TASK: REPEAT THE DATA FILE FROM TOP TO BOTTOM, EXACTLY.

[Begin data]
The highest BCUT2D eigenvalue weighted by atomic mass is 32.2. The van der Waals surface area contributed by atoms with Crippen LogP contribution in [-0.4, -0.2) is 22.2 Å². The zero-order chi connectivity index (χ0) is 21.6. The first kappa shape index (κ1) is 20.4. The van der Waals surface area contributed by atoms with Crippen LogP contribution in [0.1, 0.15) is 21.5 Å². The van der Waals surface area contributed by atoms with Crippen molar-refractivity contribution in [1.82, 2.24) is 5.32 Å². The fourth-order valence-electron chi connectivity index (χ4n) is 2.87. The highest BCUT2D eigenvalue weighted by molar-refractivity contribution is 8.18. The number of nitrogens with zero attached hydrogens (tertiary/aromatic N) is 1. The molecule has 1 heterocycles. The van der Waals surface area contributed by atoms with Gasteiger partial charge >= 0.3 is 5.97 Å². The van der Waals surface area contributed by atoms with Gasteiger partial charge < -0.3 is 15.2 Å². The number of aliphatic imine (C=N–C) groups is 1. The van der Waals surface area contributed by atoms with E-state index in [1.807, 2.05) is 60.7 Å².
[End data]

The highest BCUT2D eigenvalue weighted by atomic mass is 32.2. The van der Waals surface area contributed by atoms with Crippen LogP contribution in [-0.4, -0.2) is 22.2 Å². The zero-order chi connectivity index (χ0) is 21.6. The first kappa shape index (κ1) is 20.4. The van der Waals surface area contributed by atoms with Crippen LogP contribution in [0.1, 0.15) is 21.5 Å². The van der Waals surface area contributed by atoms with Crippen molar-refractivity contribution in [1.82, 2.24) is 5.32 Å². The fourth-order valence-electron chi connectivity index (χ4n) is 2.87. The highest BCUT2D eigenvalue weighted by molar-refractivity contribution is 8.18. The number of nitrogens with zero attached hydrogens (tertiary/aromatic N) is 1. The molecule has 1 heterocycles. The van der Waals surface area contributed by atoms with Gasteiger partial charge >= 0.3 is 5.97 Å². The van der Waals surface area contributed by atoms with Gasteiger partial charge < -0.3 is 15.2 Å². The number of aliphatic imine (C=N–C) groups is 1. The van der Waals surface area contributed by atoms with E-state index in [1.807, 2.05) is 60.7 Å².